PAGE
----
Scott Bushaw comes to the Heartland from Byron, Michigan. Like most northerners, the heat of Missouri can leave a mark, so we tagged him Red Lobster. That name didn’t stick like some, but we still use it once in a while when he is either red from the sun or blushing. Scott has been here since the beginning of May and is about to graduate from the Advanced Farrier Course.
Scott left high school and did an apprenticeship as a carpenter. He spent the next 4 years mainly building homes and condos, but the work dried up and he had to look for a new way to make a living. For the next 8 years he repaired medical equipment like monitors, anesthesia machines, etc. It was not a fulfilling or satisfying way to make a living. Also, (like almost every other person I have taught to shoe horses), there are some people that are made to work for themselves. For those that are made to be self-employed, a lifetime of working for someone else goes against the grain.
Here is the thing about being an employee. You are not going to get a job where you are paid more than what you can make for the company. This basic fact means that your labor is actually worth more than you are being paid for it, which it has to be for the company to stay in business. But, what if you were actually the company so that all of your effort’s earnings could belong to the company, which is you? If you are made to be self-employed, working for someone else is a very hard thing to do. Likewise, if you are not made to be self-employed, trying it can be a big wake up call and potential disaster. We tend to attract a very strong person at this school that has that extra bit that makes them successful entrepreneurs.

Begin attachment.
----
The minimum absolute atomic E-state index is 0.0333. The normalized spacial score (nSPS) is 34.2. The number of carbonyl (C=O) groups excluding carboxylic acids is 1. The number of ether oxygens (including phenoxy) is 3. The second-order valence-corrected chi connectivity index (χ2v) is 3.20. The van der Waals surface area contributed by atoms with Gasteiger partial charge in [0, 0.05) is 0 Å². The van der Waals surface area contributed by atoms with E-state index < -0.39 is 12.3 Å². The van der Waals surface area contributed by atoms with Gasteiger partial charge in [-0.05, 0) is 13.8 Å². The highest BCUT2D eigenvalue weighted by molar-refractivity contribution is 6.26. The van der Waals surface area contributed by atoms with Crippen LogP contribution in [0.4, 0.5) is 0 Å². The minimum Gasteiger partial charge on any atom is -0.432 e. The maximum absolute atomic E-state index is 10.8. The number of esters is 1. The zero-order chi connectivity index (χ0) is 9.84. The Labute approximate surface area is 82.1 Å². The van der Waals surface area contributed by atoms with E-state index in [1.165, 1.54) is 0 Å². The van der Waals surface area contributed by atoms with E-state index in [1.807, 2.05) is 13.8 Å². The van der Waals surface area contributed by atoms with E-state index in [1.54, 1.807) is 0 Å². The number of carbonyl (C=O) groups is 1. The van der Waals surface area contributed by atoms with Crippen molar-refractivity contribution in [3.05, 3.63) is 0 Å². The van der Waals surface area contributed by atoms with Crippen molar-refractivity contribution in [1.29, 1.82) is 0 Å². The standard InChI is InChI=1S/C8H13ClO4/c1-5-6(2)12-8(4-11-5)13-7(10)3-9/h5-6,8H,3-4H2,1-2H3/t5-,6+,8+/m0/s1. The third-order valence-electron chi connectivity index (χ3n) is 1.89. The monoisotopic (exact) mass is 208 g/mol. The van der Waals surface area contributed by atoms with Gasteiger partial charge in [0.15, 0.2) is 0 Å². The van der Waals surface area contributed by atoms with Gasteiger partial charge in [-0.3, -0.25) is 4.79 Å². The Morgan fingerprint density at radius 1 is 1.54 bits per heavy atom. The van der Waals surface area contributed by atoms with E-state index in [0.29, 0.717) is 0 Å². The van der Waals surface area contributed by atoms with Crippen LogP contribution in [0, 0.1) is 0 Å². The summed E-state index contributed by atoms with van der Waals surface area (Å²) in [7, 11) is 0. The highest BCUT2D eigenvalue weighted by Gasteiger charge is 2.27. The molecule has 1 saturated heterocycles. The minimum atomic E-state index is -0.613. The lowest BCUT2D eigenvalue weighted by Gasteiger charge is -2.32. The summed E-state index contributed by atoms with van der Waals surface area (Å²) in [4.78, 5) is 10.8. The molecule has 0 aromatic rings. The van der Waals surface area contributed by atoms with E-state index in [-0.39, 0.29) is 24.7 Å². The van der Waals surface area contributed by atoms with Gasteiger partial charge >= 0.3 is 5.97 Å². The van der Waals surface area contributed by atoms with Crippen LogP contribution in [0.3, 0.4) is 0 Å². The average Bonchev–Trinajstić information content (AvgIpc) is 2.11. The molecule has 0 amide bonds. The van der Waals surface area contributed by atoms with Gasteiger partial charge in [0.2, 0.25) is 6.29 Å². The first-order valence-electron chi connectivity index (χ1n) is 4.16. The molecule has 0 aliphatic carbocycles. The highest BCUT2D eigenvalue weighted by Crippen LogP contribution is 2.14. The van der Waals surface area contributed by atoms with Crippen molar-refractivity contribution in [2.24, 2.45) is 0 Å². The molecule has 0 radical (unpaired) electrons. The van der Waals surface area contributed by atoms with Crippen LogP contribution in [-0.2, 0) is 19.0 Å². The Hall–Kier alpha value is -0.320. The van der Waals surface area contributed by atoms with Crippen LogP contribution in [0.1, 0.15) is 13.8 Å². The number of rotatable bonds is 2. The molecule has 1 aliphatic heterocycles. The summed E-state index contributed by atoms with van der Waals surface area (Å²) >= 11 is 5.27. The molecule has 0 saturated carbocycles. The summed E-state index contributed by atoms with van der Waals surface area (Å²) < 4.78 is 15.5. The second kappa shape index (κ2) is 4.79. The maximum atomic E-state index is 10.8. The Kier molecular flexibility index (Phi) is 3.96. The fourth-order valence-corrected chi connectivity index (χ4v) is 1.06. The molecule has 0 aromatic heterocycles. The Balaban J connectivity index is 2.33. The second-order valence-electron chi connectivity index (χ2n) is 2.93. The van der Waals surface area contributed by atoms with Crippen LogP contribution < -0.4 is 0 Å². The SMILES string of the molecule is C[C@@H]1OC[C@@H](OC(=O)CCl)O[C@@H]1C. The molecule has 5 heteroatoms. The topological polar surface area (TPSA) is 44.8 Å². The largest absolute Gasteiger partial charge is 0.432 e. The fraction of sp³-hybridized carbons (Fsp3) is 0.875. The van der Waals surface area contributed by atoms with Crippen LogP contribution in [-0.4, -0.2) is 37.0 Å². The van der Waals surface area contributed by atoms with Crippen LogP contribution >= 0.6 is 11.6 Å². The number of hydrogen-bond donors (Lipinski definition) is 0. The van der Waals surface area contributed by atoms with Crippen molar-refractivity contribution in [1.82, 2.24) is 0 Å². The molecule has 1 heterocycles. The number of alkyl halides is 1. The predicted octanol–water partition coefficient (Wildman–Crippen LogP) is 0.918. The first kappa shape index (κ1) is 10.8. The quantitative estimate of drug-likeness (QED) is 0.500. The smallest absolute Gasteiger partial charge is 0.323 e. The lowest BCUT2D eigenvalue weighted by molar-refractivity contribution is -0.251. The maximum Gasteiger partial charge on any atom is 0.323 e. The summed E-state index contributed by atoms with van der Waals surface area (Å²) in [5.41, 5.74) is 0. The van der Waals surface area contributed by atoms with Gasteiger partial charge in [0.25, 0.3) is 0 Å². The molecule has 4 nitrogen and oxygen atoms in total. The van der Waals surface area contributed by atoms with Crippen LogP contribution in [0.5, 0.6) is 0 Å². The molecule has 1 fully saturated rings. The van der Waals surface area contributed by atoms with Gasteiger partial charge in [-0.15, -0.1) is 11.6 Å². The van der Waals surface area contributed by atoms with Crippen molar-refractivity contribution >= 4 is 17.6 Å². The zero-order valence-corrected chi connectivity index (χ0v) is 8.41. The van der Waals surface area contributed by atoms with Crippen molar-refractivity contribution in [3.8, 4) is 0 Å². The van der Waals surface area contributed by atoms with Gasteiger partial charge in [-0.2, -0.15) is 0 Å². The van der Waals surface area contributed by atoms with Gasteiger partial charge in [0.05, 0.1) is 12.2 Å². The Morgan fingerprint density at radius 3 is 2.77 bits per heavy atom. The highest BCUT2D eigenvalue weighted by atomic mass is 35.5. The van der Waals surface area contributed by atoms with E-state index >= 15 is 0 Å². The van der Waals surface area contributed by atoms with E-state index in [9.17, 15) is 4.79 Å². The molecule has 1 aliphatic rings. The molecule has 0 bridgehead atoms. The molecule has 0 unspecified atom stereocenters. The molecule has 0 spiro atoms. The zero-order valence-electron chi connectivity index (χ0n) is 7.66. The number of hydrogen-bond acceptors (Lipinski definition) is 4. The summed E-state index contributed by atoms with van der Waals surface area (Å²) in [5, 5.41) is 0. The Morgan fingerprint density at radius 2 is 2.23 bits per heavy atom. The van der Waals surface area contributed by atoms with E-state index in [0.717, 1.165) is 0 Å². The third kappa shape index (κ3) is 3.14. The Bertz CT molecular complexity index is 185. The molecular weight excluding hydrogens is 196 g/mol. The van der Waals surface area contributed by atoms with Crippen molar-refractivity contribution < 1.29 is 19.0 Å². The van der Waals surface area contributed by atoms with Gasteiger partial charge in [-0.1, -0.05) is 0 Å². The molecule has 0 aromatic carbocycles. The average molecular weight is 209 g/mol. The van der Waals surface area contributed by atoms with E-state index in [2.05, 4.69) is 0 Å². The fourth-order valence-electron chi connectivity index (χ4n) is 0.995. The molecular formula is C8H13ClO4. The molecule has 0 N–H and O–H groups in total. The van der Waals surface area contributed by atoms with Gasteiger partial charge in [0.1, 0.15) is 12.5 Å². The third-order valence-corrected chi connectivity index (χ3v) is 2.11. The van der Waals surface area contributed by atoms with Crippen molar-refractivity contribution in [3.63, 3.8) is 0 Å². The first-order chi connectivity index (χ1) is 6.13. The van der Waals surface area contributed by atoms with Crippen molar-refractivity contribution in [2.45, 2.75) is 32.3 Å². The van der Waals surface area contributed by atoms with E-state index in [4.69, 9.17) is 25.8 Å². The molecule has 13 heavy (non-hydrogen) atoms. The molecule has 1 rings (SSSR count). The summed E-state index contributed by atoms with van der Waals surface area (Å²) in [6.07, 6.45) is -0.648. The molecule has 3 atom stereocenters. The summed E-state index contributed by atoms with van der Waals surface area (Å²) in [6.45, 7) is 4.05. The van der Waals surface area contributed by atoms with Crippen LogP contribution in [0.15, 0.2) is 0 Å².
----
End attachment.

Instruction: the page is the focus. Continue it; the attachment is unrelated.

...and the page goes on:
While riding at a barn one day, Scott met the farrier and was allowed to get under and work on a few feet. He decided right then that this was going to be his next venture. So far, he has built some very impressive skills in a short time and is doing some first class work. He has sailed through the final horse exam and actually received the high score in the class on the final written test. He scored a 97%, which is pretty rare.
Scott ended up in the Heartland because he heard how tough it is and that the diplomas are all earned and never given. That sounded like a challenge to Scott who believes that nothing worth having comes easy. His time here has confirmed that belief.
Scott has some fairly straightforward goals. He wants to be a trusted and reliable farrier in demand in his area. He hopes to be respected amongst his peers and successful at farrier contests. One day, he plans to share what he has learned along the way with up and coming farriers. He has had experiences with current practitioners that are generous and willing to help, as well as some that aren’t. These experiences hit home with Scott so he wants to make sure that he is the former someday.
Scott is going to be a very successful farrier. If you are in his area, you will be lucky to have him, and your horses will be happy that you found him.